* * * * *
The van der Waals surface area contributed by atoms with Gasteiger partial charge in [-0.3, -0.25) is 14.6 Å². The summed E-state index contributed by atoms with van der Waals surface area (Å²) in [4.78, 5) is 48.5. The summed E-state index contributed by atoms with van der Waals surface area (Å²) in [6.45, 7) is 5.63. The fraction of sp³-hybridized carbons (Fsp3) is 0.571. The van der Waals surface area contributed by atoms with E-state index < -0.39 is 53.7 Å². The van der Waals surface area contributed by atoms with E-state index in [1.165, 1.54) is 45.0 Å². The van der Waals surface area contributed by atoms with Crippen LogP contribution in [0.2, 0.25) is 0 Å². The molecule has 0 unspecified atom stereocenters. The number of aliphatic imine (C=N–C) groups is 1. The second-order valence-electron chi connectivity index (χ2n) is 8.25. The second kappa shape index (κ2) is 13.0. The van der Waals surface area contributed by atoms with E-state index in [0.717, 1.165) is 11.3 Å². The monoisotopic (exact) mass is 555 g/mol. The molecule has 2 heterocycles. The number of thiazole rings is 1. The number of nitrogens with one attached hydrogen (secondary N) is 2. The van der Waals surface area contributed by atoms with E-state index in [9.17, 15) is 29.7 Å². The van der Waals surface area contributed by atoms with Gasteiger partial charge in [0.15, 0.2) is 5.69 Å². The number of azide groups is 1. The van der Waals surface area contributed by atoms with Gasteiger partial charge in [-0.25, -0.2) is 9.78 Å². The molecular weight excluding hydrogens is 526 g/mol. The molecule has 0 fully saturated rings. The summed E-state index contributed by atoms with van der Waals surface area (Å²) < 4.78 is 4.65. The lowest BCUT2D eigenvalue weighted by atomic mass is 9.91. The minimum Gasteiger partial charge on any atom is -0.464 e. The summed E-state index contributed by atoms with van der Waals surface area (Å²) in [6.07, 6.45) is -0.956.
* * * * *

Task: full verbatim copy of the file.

The van der Waals surface area contributed by atoms with Gasteiger partial charge in [-0.3, -0.25) is 14.6 Å². The summed E-state index contributed by atoms with van der Waals surface area (Å²) in [4.78, 5) is 48.5. The summed E-state index contributed by atoms with van der Waals surface area (Å²) in [6.45, 7) is 5.63. The fraction of sp³-hybridized carbons (Fsp3) is 0.571. The van der Waals surface area contributed by atoms with E-state index < -0.39 is 53.7 Å². The van der Waals surface area contributed by atoms with E-state index in [1.165, 1.54) is 45.0 Å². The van der Waals surface area contributed by atoms with Crippen LogP contribution in [0.2, 0.25) is 0 Å². The molecule has 0 unspecified atom stereocenters. The number of aliphatic imine (C=N–C) groups is 1. The second-order valence-electron chi connectivity index (χ2n) is 8.25. The second kappa shape index (κ2) is 13.0. The van der Waals surface area contributed by atoms with E-state index in [0.717, 1.165) is 11.3 Å². The monoisotopic (exact) mass is 555 g/mol. The molecule has 2 heterocycles. The number of thiazole rings is 1. The number of nitrogens with one attached hydrogen (secondary N) is 2. The van der Waals surface area contributed by atoms with E-state index in [9.17, 15) is 29.7 Å². The van der Waals surface area contributed by atoms with Gasteiger partial charge in [0.15, 0.2) is 5.69 Å². The number of azide groups is 1. The van der Waals surface area contributed by atoms with Gasteiger partial charge in [-0.25, -0.2) is 9.78 Å². The molecular weight excluding hydrogens is 526 g/mol. The molecule has 0 fully saturated rings. The summed E-state index contributed by atoms with van der Waals surface area (Å²) < 4.78 is 4.65. The lowest BCUT2D eigenvalue weighted by atomic mass is 9.91. The minimum Gasteiger partial charge on any atom is -0.464 e. The summed E-state index contributed by atoms with van der Waals surface area (Å²) in [6.07, 6.45) is -0.956.